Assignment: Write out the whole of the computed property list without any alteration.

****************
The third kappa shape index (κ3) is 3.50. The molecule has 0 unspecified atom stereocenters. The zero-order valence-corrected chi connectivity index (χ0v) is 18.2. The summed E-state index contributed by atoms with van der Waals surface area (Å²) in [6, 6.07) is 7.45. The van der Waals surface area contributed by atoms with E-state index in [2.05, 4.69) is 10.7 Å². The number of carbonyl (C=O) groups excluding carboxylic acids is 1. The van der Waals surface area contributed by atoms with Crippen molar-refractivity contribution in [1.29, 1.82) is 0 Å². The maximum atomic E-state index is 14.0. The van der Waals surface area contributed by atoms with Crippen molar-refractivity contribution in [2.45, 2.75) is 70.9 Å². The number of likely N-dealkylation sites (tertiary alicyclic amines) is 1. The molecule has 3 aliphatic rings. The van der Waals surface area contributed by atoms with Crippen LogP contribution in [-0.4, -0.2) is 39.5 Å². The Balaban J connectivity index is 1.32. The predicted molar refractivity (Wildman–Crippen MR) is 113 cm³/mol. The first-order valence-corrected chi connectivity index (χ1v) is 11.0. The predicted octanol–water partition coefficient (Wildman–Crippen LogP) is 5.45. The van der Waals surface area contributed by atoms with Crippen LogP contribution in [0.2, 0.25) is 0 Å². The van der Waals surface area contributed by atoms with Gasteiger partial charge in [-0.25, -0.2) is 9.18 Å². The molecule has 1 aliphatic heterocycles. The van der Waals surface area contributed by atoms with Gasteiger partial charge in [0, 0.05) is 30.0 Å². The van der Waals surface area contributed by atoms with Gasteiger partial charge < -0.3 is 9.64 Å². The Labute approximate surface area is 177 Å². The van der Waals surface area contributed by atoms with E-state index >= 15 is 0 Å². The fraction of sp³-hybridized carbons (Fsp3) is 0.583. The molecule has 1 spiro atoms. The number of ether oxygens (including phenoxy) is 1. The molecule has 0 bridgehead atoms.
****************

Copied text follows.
The third kappa shape index (κ3) is 3.50. The molecule has 0 unspecified atom stereocenters. The zero-order valence-corrected chi connectivity index (χ0v) is 18.2. The summed E-state index contributed by atoms with van der Waals surface area (Å²) in [6, 6.07) is 7.45. The van der Waals surface area contributed by atoms with E-state index in [2.05, 4.69) is 10.7 Å². The number of carbonyl (C=O) groups excluding carboxylic acids is 1. The van der Waals surface area contributed by atoms with Crippen molar-refractivity contribution in [1.29, 1.82) is 0 Å². The maximum atomic E-state index is 14.0. The van der Waals surface area contributed by atoms with Crippen molar-refractivity contribution in [2.45, 2.75) is 70.9 Å². The number of likely N-dealkylation sites (tertiary alicyclic amines) is 1. The molecule has 3 aliphatic rings. The van der Waals surface area contributed by atoms with Crippen LogP contribution in [-0.4, -0.2) is 39.5 Å². The Balaban J connectivity index is 1.32. The predicted molar refractivity (Wildman–Crippen MR) is 113 cm³/mol. The first-order valence-corrected chi connectivity index (χ1v) is 11.0. The predicted octanol–water partition coefficient (Wildman–Crippen LogP) is 5.45. The van der Waals surface area contributed by atoms with Crippen LogP contribution in [0.2, 0.25) is 0 Å². The van der Waals surface area contributed by atoms with Gasteiger partial charge in [-0.25, -0.2) is 9.18 Å². The molecule has 1 aliphatic heterocycles. The van der Waals surface area contributed by atoms with Gasteiger partial charge in [0, 0.05) is 30.0 Å². The van der Waals surface area contributed by atoms with Gasteiger partial charge < -0.3 is 9.64 Å². The Labute approximate surface area is 177 Å². The van der Waals surface area contributed by atoms with E-state index >= 15 is 0 Å². The fraction of sp³-hybridized carbons (Fsp3) is 0.583. The molecule has 1 spiro atoms. The number of ether oxygens (including phenoxy) is 1. The molecule has 0 bridgehead atoms.